Boobquake and the Meaning of History

So there was this Muslim cleric who put his foot in it, clean up to the knee, by saying that women dressing immodestly is the cause of earthquakes. There was naturally a response in this country that called for women to show some principled cleavage in order to test that holy man’s thesis. On Monday, many thousands of them did so, in what passes for political discourse these days. It would be fair to say that there were many incidents of déclassé décolletage — unattractive feminist scientists flaunting what they thought was sexuality, attractive bimbo queens taking the opportunity, natch, aging beauties reliving the glory days, and all of them over the top, so to speak.

When an ignorant religious official, from any of the world’s great religions, sets up shop to pronounce on how this causes that, simpliciter, it is not surprising that hilarity ensues. The problem with this is that the hilarity is every bit as ignorant as the cleric. The fact that someone reads something wrongly does not mean that there is nothing there to be read. The fact that someone is illiterate does not mean that the book he can’t read doesn’t exist. One time when our oldest daughter was around two-years-old, she was sitting in the car with her uncle in the parking lot of Safeway. They were waiting for her mom to come out, and while they were sitting there, she carefully spelled out the name of the store, and her uncle was quite impressed, until right at the end. “S . . . A . . . F . . . E . . . W . . . A . . . Y . . . Rosauers!” But the fact that she read the sign wrongly did not mean that there was no sign there to be read.

The fact that someone offers up a simplistic thesis (cleavage → earthquakes) only means that he is a simpleton. When numerous other simpletons answer him in kind, this proves nothing except that we have more simpletons around here than we initially thought.

When God judges nations, He does so on the basis of billions of variables. This does not mean that His judgments cannot be read, but it does mean that they cannot be read simplistically.

 

“Knowing this first, that there shall come in the last days scoffers, walking after their own lusts, And saying, Where is the promise of his coming? for since the fathers fell asleep, all things continue as they were from the beginning of the creation. For this they willingly are ignorant of, that by the word of God the heavens were of old, and the earth standing out of the water and in the water: Whereby the world that then was, being overflowed with water, perished: But the heavens and the earth, which are now, by the same word are kept in store, reserved unto fire against the day of judgment and perdition of ungodly men” (2 Pet. 3:3-7).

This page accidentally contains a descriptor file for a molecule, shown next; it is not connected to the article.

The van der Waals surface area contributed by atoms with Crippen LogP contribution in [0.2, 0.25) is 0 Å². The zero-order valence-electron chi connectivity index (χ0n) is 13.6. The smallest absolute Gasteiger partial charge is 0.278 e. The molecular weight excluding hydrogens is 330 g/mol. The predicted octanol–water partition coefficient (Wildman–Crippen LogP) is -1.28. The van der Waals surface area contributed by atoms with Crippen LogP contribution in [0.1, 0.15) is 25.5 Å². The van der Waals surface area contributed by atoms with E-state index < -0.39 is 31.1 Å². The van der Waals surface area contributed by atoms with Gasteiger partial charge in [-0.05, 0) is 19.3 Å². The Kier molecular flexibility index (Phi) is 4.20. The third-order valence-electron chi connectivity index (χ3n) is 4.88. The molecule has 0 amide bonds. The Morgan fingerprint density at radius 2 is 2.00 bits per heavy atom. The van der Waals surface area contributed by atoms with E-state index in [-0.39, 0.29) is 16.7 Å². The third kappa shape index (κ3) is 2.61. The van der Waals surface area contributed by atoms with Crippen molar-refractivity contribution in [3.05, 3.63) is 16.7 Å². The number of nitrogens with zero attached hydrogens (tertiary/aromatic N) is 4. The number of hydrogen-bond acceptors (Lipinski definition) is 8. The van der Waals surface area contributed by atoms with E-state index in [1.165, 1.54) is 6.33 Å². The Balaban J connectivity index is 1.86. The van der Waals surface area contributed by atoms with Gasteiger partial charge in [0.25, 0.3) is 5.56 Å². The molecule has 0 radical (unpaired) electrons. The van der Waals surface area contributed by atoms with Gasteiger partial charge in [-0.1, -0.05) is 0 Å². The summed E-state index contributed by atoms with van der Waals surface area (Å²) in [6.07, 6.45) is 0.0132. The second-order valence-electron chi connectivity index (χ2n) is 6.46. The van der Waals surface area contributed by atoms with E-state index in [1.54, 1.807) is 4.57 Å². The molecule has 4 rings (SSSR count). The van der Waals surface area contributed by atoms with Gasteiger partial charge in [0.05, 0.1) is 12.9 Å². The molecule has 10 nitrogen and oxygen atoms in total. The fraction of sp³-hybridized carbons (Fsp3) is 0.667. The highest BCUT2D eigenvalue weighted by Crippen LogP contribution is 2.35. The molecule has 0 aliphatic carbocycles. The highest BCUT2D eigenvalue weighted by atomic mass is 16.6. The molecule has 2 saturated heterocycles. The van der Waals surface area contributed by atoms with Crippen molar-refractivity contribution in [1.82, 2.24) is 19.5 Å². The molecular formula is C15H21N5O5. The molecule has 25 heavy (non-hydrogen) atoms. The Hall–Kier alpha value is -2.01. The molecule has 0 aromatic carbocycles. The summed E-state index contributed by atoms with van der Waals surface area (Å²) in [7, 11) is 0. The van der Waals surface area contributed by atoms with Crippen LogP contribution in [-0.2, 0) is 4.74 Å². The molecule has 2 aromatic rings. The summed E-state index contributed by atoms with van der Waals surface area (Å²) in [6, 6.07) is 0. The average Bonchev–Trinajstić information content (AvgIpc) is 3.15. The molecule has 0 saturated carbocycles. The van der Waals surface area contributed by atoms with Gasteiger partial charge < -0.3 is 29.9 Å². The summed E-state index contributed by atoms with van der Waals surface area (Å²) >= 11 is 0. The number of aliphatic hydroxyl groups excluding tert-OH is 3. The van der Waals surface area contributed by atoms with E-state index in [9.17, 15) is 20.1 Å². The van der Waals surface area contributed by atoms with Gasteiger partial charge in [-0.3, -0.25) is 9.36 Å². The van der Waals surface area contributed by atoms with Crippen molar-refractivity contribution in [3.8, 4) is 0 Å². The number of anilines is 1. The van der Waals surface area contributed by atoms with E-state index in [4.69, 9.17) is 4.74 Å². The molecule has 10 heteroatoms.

My point is that jiggling your boobs for a YouTube clip is a response to an ignorant Muslim that works equally well as a response to the apostle Peter, which is to say, not at all.

On a related front, I am currently reading To Change the World by James Davison Hunter. This looks to be an edifying read, and he promises to nuance the heck out of everything, but I do want to register one fundamental concern up front. I have a lot more to read, and will have more to say on this anon, but here is an initial observation. When we talk about affecting the world, for good or ill, we have to recognize how big the world is, how expansive history is, and how small we are. Any measurements we might take within the scope of a generation or two are going to be, of necessity, inadequate. They will be simplistic. And so, for example, if those who are training young people for “short term missions” promise returns too quickly, the result will be eventual disillusionment. It turns out that Africa was not transformed because you spent two weeks there hauling cinder blocks. But if those who believe that we cannot really change the world at all act on their belief, they will just slump down discouraged now.

We are like kindergarteners who, having planted their beans in the egg carton, dig it up every day to determine how it is doing. Not very well, the answer would be, because we are checking in too frequently. Daily check-ups are not what is called for — but that doesn’t mean that beans don’t grow.

Take some boy scout who helps a little old lady across the street. Is civilization saved? Did he make a difference? Not in any appreciable way, not that we can see. But then if we spent some time in a culture where nobody ever helped any stranger across the street, we get a glimpse of something larger. Taking your place at the end of the line at your local bank seems insignificant until you go someplace where standing in line is an alien concept. When the first people starting standing in line, where they making a difference? Were they changing the world? Not that they could see.

When evaluating how cultures change, how they rise, and how they fall, we really need to look at it in 500 year chunks. If we use two week slices for our sample sizes, we are just going to get confused — overconfident and confused, like the Muslim cleric, or full of scoffing, like the boobtubers.

Approach it from the other end. Is the world different than it was a thousand years ago? Doesn’t that mean that it changed? And, if it changed, was anybody or anything responsible? Not that they could see, but what is it that overcomes the world? Is it not our faith?

 

 

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